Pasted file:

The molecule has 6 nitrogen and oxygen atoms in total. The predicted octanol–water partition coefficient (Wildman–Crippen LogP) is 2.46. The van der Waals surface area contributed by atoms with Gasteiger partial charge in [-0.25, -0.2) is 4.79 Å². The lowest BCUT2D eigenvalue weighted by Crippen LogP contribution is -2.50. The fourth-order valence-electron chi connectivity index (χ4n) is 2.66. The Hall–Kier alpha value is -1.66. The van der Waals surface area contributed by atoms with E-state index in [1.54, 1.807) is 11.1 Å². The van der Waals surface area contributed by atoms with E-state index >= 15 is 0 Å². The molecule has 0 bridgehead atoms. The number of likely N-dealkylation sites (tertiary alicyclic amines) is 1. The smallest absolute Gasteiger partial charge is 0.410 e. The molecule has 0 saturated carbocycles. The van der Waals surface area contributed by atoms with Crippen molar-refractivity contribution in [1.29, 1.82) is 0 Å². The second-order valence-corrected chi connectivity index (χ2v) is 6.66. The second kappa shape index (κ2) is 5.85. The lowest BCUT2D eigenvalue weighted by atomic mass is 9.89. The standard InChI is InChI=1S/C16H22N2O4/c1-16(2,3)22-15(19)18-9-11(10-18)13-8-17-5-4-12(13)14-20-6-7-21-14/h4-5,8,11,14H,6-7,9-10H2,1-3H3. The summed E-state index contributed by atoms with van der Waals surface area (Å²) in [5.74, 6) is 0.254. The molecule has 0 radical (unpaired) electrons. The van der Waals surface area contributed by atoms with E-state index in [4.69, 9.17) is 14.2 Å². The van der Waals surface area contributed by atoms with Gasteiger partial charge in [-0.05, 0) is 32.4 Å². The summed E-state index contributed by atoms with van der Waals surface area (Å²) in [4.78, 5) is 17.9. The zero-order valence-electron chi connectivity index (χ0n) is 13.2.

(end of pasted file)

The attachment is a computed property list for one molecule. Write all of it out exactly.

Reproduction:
The molecule has 6 nitrogen and oxygen atoms in total. The predicted octanol–water partition coefficient (Wildman–Crippen LogP) is 2.46. The van der Waals surface area contributed by atoms with Gasteiger partial charge in [-0.25, -0.2) is 4.79 Å². The lowest BCUT2D eigenvalue weighted by Crippen LogP contribution is -2.50. The fourth-order valence-electron chi connectivity index (χ4n) is 2.66. The Hall–Kier alpha value is -1.66. The van der Waals surface area contributed by atoms with E-state index in [1.54, 1.807) is 11.1 Å². The van der Waals surface area contributed by atoms with E-state index >= 15 is 0 Å². The molecule has 0 bridgehead atoms. The number of likely N-dealkylation sites (tertiary alicyclic amines) is 1. The smallest absolute Gasteiger partial charge is 0.410 e. The molecule has 0 saturated carbocycles. The van der Waals surface area contributed by atoms with Crippen molar-refractivity contribution in [1.29, 1.82) is 0 Å². The second-order valence-corrected chi connectivity index (χ2v) is 6.66. The second kappa shape index (κ2) is 5.85. The lowest BCUT2D eigenvalue weighted by atomic mass is 9.89. The standard InChI is InChI=1S/C16H22N2O4/c1-16(2,3)22-15(19)18-9-11(10-18)13-8-17-5-4-12(13)14-20-6-7-21-14/h4-5,8,11,14H,6-7,9-10H2,1-3H3. The summed E-state index contributed by atoms with van der Waals surface area (Å²) in [5.74, 6) is 0.254. The molecule has 0 radical (unpaired) electrons. The van der Waals surface area contributed by atoms with E-state index in [4.69, 9.17) is 14.2 Å². The van der Waals surface area contributed by atoms with Gasteiger partial charge in [-0.05, 0) is 32.4 Å². The summed E-state index contributed by atoms with van der Waals surface area (Å²) in [4.78, 5) is 17.9. The zero-order valence-electron chi connectivity index (χ0n) is 13.2.